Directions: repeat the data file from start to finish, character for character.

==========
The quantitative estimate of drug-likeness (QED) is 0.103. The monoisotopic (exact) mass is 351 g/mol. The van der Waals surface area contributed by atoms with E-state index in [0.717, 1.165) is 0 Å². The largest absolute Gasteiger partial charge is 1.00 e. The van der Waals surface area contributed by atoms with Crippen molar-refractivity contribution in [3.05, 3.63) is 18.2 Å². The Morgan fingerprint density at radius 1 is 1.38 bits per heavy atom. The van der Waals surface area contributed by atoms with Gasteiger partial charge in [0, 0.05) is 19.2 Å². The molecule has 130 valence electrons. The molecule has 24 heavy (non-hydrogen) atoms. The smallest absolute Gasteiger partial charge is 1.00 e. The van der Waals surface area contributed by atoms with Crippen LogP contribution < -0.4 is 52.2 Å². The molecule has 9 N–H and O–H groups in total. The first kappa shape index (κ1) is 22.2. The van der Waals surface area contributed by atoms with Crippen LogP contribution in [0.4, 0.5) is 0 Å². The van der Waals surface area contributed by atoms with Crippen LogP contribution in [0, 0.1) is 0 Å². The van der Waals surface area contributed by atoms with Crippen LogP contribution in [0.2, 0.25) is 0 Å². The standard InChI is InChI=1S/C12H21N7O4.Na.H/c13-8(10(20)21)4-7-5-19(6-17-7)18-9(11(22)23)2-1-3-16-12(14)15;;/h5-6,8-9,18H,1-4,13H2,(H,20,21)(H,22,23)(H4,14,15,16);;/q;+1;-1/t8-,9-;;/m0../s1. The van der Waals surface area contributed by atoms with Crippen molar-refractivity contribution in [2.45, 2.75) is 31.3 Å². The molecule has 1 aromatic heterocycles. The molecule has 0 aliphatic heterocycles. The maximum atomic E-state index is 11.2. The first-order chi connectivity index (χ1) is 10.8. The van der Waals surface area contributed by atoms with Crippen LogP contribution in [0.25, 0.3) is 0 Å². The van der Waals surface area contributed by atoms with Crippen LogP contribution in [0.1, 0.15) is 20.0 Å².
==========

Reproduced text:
The quantitative estimate of drug-likeness (QED) is 0.103. The monoisotopic (exact) mass is 351 g/mol. The van der Waals surface area contributed by atoms with E-state index in [0.717, 1.165) is 0 Å². The largest absolute Gasteiger partial charge is 1.00 e. The van der Waals surface area contributed by atoms with Crippen molar-refractivity contribution in [3.05, 3.63) is 18.2 Å². The Morgan fingerprint density at radius 1 is 1.38 bits per heavy atom. The van der Waals surface area contributed by atoms with Gasteiger partial charge in [0, 0.05) is 19.2 Å². The molecule has 130 valence electrons. The molecule has 24 heavy (non-hydrogen) atoms. The smallest absolute Gasteiger partial charge is 1.00 e. The van der Waals surface area contributed by atoms with Crippen LogP contribution < -0.4 is 52.2 Å². The molecule has 9 N–H and O–H groups in total. The first kappa shape index (κ1) is 22.2. The van der Waals surface area contributed by atoms with Crippen LogP contribution in [0.4, 0.5) is 0 Å². The van der Waals surface area contributed by atoms with Crippen LogP contribution in [0, 0.1) is 0 Å². The van der Waals surface area contributed by atoms with Crippen LogP contribution in [0.2, 0.25) is 0 Å². The standard InChI is InChI=1S/C12H21N7O4.Na.H/c13-8(10(20)21)4-7-5-19(6-17-7)18-9(11(22)23)2-1-3-16-12(14)15;;/h5-6,8-9,18H,1-4,13H2,(H,20,21)(H,22,23)(H4,14,15,16);;/q;+1;-1/t8-,9-;;/m0../s1. The van der Waals surface area contributed by atoms with Crippen molar-refractivity contribution in [2.45, 2.75) is 31.3 Å². The molecule has 1 aromatic heterocycles. The molecule has 0 aliphatic heterocycles. The maximum atomic E-state index is 11.2. The first-order chi connectivity index (χ1) is 10.8. The van der Waals surface area contributed by atoms with Crippen LogP contribution in [0.25, 0.3) is 0 Å². The van der Waals surface area contributed by atoms with Crippen LogP contribution in [0.1, 0.15) is 20.0 Å².